DELETE FROM INDEX:<index-name> WHERE key = <key>

Example:

  • Delete entries from the index addressbook whee the key matches to Luke:

    orientdb> DELETE FROM INDEX:addressbook WHERE key = 'Luke'
    

Removing Index Entries by RID

You can remove all index entries to a particular record by its record ID.

Syntax:

DELETE FROM INDEX:<index-name> WHERE rid = <rid>

Example:

  • Removing entries from index dictionary tied to the record ID #10:4:

    orientdb> DELETE FROM INDEX:dictionary WHERE rid = #10:4
    

Counting Index Entries

To see the number of entries in a given index, you can use the COUNT() function.

Syntax:

SELECT COUNT(*) AS size FROM INDEX:<index-name>

Example:

  • Counting the entries on the index dictionary:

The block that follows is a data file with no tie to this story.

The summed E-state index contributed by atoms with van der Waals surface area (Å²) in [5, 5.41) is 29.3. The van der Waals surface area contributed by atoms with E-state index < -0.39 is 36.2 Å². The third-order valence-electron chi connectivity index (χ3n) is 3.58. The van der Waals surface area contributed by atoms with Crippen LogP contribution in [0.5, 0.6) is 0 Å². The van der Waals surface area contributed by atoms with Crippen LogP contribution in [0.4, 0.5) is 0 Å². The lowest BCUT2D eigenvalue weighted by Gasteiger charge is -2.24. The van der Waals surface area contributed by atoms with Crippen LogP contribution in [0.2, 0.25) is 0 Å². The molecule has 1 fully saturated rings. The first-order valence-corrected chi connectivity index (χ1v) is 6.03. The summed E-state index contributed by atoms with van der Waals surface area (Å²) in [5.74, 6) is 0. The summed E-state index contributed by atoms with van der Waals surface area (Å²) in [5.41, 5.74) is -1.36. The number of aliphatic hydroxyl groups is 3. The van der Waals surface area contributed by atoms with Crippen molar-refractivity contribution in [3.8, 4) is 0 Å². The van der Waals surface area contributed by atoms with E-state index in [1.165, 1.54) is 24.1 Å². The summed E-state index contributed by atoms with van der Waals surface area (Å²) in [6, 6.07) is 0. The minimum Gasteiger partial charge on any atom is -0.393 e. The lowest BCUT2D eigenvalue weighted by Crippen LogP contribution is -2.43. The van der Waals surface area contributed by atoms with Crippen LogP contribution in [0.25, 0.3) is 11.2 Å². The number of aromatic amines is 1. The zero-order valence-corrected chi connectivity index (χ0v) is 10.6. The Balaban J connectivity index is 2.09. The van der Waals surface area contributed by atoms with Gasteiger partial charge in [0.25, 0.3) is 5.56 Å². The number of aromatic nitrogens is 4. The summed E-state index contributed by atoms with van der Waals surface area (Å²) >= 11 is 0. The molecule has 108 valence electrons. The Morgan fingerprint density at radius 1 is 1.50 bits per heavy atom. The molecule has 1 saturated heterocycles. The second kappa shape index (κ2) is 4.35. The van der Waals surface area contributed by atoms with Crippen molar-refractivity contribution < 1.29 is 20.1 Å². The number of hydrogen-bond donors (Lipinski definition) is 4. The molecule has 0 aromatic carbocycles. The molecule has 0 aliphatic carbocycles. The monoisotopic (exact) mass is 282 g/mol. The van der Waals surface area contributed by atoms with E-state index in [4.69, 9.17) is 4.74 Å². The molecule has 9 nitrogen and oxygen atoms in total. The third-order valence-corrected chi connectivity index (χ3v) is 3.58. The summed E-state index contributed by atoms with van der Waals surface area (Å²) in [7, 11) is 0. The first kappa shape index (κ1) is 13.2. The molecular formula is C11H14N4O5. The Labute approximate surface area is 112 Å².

orientdb> SELECT COUNT(*) AS size FROM INDEX:dictionary
    

Querying Keys from Indexes

You can query all keys in an index using the SELECT command.

Syntax:

SELECT key FROM INDEX:<index-name>

Example:

  • Querying the keys in the index dictionary:

    orientdb> SELECT key FROM INDEX:dictionary
    

Querying Index Entries

You can query for all entries on an index as key and rid pairs.

Syntax:

SELECT key, value FROM INDEX:<index-name>

Example:

  • Querying the key/rid pairs from the index dictionary:

    orientdb> SELECT key, value FROM INDEX:dictionary
    

Clearing Indexes

Remove all entries from an index. After running this command, the index is empty.

Syntax:

DELETE FROM INDEX:<index-name>

Example:

  • Removing all entries from the index dictionary:

    orientdb> DELETE FROM INDEX:dictionary
    

Query the available indexes

To access to the indexes, you can use SQL.

Create your index engine

Here you can find a guide how to create a custom index engine.